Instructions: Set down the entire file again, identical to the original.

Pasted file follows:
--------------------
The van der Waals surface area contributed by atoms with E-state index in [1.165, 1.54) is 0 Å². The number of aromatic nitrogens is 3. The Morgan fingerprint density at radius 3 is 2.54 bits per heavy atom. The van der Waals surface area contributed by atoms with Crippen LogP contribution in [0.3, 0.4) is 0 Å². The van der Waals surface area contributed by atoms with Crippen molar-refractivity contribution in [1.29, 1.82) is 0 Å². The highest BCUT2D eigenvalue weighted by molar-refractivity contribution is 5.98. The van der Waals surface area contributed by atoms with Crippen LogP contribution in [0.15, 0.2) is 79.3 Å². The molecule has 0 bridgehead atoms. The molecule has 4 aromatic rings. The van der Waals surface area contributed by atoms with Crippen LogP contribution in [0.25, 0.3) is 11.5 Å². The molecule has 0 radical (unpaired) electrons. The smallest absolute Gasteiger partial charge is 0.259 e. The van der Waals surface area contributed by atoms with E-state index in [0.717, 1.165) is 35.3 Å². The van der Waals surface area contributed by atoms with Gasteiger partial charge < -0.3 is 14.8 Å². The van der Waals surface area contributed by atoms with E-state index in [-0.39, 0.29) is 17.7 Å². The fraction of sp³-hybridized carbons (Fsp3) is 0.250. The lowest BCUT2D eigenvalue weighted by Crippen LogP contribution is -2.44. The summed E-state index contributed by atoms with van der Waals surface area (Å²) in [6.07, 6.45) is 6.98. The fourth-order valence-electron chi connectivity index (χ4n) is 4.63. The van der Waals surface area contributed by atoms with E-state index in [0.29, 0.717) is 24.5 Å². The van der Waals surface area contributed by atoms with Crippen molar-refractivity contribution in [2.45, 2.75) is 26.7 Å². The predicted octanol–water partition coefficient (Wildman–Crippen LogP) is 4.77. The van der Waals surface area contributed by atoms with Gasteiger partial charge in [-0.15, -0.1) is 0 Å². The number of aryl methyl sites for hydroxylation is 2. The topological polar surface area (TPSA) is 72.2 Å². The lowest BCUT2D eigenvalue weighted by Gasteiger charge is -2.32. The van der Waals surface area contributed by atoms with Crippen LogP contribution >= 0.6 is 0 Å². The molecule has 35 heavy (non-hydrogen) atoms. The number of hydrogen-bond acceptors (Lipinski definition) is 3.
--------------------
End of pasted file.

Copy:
The van der Waals surface area contributed by atoms with E-state index in [1.165, 1.54) is 0 Å². The number of aromatic nitrogens is 3. The Morgan fingerprint density at radius 3 is 2.54 bits per heavy atom. The van der Waals surface area contributed by atoms with Crippen LogP contribution in [0.3, 0.4) is 0 Å². The van der Waals surface area contributed by atoms with Crippen molar-refractivity contribution in [1.29, 1.82) is 0 Å². The highest BCUT2D eigenvalue weighted by molar-refractivity contribution is 5.98. The van der Waals surface area contributed by atoms with Crippen LogP contribution in [0.15, 0.2) is 79.3 Å². The molecule has 0 bridgehead atoms. The molecule has 4 aromatic rings. The van der Waals surface area contributed by atoms with Crippen LogP contribution in [0.25, 0.3) is 11.5 Å². The molecule has 0 radical (unpaired) electrons. The smallest absolute Gasteiger partial charge is 0.259 e. The van der Waals surface area contributed by atoms with E-state index in [0.717, 1.165) is 35.3 Å². The van der Waals surface area contributed by atoms with Gasteiger partial charge < -0.3 is 14.8 Å². The van der Waals surface area contributed by atoms with E-state index in [-0.39, 0.29) is 17.7 Å². The fraction of sp³-hybridized carbons (Fsp3) is 0.250. The lowest BCUT2D eigenvalue weighted by Crippen LogP contribution is -2.44. The summed E-state index contributed by atoms with van der Waals surface area (Å²) in [6.07, 6.45) is 6.98. The fourth-order valence-electron chi connectivity index (χ4n) is 4.63. The van der Waals surface area contributed by atoms with E-state index in [0.29, 0.717) is 24.5 Å². The van der Waals surface area contributed by atoms with Crippen molar-refractivity contribution in [2.45, 2.75) is 26.7 Å². The predicted octanol–water partition coefficient (Wildman–Crippen LogP) is 4.77. The van der Waals surface area contributed by atoms with Gasteiger partial charge in [-0.15, -0.1) is 0 Å². The number of aryl methyl sites for hydroxylation is 2. The topological polar surface area (TPSA) is 72.2 Å². The lowest BCUT2D eigenvalue weighted by Gasteiger charge is -2.32. The van der Waals surface area contributed by atoms with Crippen LogP contribution >= 0.6 is 0 Å². The molecule has 35 heavy (non-hydrogen) atoms. The number of hydrogen-bond acceptors (Lipinski definition) is 3.